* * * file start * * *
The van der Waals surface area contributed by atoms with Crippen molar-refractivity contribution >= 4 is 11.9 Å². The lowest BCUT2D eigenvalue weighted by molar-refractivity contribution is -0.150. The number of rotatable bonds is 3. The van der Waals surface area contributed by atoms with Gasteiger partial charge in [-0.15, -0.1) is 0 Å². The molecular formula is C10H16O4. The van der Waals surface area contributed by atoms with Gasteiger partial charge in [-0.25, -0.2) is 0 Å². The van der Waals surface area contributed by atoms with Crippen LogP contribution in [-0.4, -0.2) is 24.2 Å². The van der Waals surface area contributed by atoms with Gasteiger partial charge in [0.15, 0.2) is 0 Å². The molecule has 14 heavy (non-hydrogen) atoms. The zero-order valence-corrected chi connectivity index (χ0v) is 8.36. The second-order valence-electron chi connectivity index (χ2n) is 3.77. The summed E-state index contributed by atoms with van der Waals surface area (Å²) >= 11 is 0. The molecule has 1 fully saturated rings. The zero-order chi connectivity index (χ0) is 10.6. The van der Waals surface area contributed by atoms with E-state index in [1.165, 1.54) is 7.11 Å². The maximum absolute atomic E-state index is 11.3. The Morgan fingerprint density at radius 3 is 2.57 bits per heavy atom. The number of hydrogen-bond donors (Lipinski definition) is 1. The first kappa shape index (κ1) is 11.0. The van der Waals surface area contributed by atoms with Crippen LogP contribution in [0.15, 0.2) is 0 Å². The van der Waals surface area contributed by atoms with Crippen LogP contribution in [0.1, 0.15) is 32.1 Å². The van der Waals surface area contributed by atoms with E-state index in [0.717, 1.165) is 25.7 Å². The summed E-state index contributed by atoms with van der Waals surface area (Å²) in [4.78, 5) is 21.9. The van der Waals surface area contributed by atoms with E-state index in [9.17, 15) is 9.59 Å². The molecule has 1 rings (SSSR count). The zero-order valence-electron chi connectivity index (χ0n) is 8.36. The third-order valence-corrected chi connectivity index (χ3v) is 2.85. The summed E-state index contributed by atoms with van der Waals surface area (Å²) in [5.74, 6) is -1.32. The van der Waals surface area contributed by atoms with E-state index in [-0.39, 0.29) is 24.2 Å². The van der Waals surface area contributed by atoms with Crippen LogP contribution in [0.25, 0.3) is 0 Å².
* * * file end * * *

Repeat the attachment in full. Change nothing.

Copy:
The van der Waals surface area contributed by atoms with Crippen molar-refractivity contribution >= 4 is 11.9 Å². The lowest BCUT2D eigenvalue weighted by molar-refractivity contribution is -0.150. The number of rotatable bonds is 3. The van der Waals surface area contributed by atoms with Gasteiger partial charge in [-0.15, -0.1) is 0 Å². The molecular formula is C10H16O4. The van der Waals surface area contributed by atoms with Gasteiger partial charge in [-0.25, -0.2) is 0 Å². The van der Waals surface area contributed by atoms with Crippen LogP contribution in [-0.4, -0.2) is 24.2 Å². The van der Waals surface area contributed by atoms with Gasteiger partial charge in [0.15, 0.2) is 0 Å². The molecule has 14 heavy (non-hydrogen) atoms. The zero-order valence-corrected chi connectivity index (χ0v) is 8.36. The second-order valence-electron chi connectivity index (χ2n) is 3.77. The summed E-state index contributed by atoms with van der Waals surface area (Å²) >= 11 is 0. The molecule has 1 fully saturated rings. The zero-order chi connectivity index (χ0) is 10.6. The van der Waals surface area contributed by atoms with E-state index in [1.165, 1.54) is 7.11 Å². The maximum absolute atomic E-state index is 11.3. The Morgan fingerprint density at radius 3 is 2.57 bits per heavy atom. The number of hydrogen-bond donors (Lipinski definition) is 1. The first kappa shape index (κ1) is 11.0. The van der Waals surface area contributed by atoms with Crippen LogP contribution in [0.15, 0.2) is 0 Å². The van der Waals surface area contributed by atoms with Crippen LogP contribution in [0.1, 0.15) is 32.1 Å². The van der Waals surface area contributed by atoms with E-state index in [0.717, 1.165) is 25.7 Å². The summed E-state index contributed by atoms with van der Waals surface area (Å²) in [4.78, 5) is 21.9. The van der Waals surface area contributed by atoms with E-state index in [9.17, 15) is 9.59 Å². The molecule has 1 rings (SSSR count). The zero-order valence-electron chi connectivity index (χ0n) is 8.36. The third-order valence-corrected chi connectivity index (χ3v) is 2.85. The summed E-state index contributed by atoms with van der Waals surface area (Å²) in [5.74, 6) is -1.32. The van der Waals surface area contributed by atoms with E-state index in [-0.39, 0.29) is 24.2 Å². The van der Waals surface area contributed by atoms with Crippen LogP contribution in [0.25, 0.3) is 0 Å².